I purchased my Epson 3880 Wide Format printer in the early Summer of 2011. I didn’t remember this until I had to look up the records, as I needed to see how long this printer had been in service in my studio. Wow, this printer has been running faithfully in the studio for seven and a half years. The only time it’s been down has been when I ran out of paper and/or ink and had to wait for replacement supplies.
The 3880 Stylus Pro printer was first released by Epson in 2010. At the time it sold for about $2,200 new. I bought mine a year later after downsizing from a 44inch HP Z3100. It was all about economics at the time. The HP Z3100 was a fantastic printer, but filling it with ink cost about $,1000. When the printer sat idle, it would run a brief daily maintenance routine that pumped a little ink through the heads to keep the print head and ink lines from clogging. Day after day.
The original idea behind the Z3100 was to be able to provide large format printing services to my clients, and to that end it was successful. For a few years anyway. I could make high quality prints up to 44 inches wide and by the time I retired it, I calculate it made me over $30,000 in profit over the years. But, by 2011, more and more, my clients weren’t interested in making prints, and my own local print sales were declining as well. The printer was using more ink doing nothing and I was spending money just to keep it available for business that wasn’t materializing. Ultimately, I made the decision to sell the Z3100 and replace it with a smaller Epson 3880.
I restructured the business to do my main commercial print sales via online printing services. Customers could order online, the printing service did the print work and shipped the prints directly to my customers, I collected the profit from the sale. Low maintenance.
Thus, the Epson 3880 was placed in to service and it was mainly for my own use here in the studio and occasional local sale to people who wanted to buy my prints.
The other day as I was making archive prints, a problem appeared. Large blobs of black ink were showing up on the edges of my prints and in some cases were also in the image area of the prints.
No problem, these things happen from time to time. The printer had been idle for about 2 months and before I began my latest batch of prints I decided to run the printers head cleaning routine. I assumed the blobs were left over from the cleaning routine, which pumps ink through the heads onto a maintenance cartridge.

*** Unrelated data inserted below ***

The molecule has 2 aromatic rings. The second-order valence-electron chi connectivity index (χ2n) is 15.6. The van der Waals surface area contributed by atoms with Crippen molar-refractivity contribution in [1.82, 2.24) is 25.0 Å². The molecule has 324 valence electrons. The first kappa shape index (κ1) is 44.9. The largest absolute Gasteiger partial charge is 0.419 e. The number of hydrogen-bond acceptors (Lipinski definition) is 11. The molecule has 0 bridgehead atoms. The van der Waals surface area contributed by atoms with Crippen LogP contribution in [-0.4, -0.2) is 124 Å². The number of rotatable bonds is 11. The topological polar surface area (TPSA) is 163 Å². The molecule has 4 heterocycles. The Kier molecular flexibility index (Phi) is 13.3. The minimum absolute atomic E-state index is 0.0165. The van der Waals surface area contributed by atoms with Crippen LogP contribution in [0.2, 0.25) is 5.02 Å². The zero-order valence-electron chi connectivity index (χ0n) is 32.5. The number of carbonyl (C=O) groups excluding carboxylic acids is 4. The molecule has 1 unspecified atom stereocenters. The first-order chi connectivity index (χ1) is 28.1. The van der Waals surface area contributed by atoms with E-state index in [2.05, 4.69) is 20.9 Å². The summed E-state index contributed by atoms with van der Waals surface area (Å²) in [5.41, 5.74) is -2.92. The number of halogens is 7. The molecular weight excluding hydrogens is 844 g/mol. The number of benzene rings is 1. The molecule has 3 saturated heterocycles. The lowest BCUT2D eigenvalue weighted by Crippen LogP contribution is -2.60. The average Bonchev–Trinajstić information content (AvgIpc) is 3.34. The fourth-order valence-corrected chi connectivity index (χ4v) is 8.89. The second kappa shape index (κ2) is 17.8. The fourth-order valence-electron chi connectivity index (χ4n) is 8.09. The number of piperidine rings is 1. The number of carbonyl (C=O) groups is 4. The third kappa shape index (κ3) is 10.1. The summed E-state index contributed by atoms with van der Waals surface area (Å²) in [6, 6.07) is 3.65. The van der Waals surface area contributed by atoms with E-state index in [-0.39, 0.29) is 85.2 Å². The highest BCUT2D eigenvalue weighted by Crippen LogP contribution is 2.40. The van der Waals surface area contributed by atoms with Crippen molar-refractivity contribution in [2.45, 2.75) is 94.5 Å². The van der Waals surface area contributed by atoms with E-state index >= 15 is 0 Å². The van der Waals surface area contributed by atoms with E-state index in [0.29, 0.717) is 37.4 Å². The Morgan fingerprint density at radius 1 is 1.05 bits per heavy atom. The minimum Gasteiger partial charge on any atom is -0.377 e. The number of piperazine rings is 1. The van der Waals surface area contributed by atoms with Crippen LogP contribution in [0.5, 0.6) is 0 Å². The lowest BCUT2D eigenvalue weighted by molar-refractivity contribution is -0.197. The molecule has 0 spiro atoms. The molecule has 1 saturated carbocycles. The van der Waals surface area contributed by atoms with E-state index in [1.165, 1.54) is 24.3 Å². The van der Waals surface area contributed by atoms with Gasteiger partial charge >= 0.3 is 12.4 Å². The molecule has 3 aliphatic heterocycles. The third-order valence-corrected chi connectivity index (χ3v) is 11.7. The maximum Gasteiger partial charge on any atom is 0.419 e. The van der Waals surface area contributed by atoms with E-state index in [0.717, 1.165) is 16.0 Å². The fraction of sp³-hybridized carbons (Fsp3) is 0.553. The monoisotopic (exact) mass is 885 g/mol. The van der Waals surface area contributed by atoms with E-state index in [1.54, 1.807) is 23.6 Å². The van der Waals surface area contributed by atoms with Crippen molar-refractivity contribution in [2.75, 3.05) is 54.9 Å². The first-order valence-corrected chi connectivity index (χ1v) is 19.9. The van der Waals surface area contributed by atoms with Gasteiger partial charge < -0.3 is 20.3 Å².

As it turns out, the problem wouldn’t go away, no matter what I did. It was time to do some research and see if others were experiencing this issue with their 3880.
The 3880 was discontinued by Epson several years ago but I discovered that many folks like me were still using their 3880 and many of those old printers were failing for the same problem I was seeing. Black Blobs of Death.
The problem it turns out, is related to a switch valve in the print head assembly that switches from Matte Black Ink to Photo Black Ink, depending on the type of paper being printed on. The valve eventually fails and the black ink leaks from the print head. This is one of the most common points of long term failure on this printer it turns out.
That leaves me with a choice of options. Buy the parts and fix the printer myself, which I have the technical skill to do, but I’m not really anxious to tear the thing apart. Another option is to send the printer to Epson and have them fix it, which I’m guessing will cost me around $1,000. The last option is to just sell it for parts and buy another printer.
The problem with buying another printer is that buying another model that will do what this printer does will cost me $2,000 – $3,000 dollars. That begs the question. What is the payback time for that new print? Can the printer pay for itself within a few years? I doubt it. Since I won’t be using it for anything more than the occasional archive print of my own work and since all of my commercial print orders are going through outside labs, well, it’s pretty obvious that any new printer is just going to be a financial liability from a business standpoint.
I’ve opted to just sell it for parts. This choice won’t impact my commercial sales, and I can pick up a smaller inkjet for around $300 that will handle sheet paper up to 13 x 19 inches, which is what most of my archive prints are anyway.
It’s still a bit of a bummer though. I hate to lose the old guy, it’s been reliable for over 7 years and the convenience it offered me will be missed. The other bummer is that I just put 3 new ink cartridges in the darn thing.
So, if you know anyone looking for a well maintained, used Epson 3880 that needs a new print head, send them my way.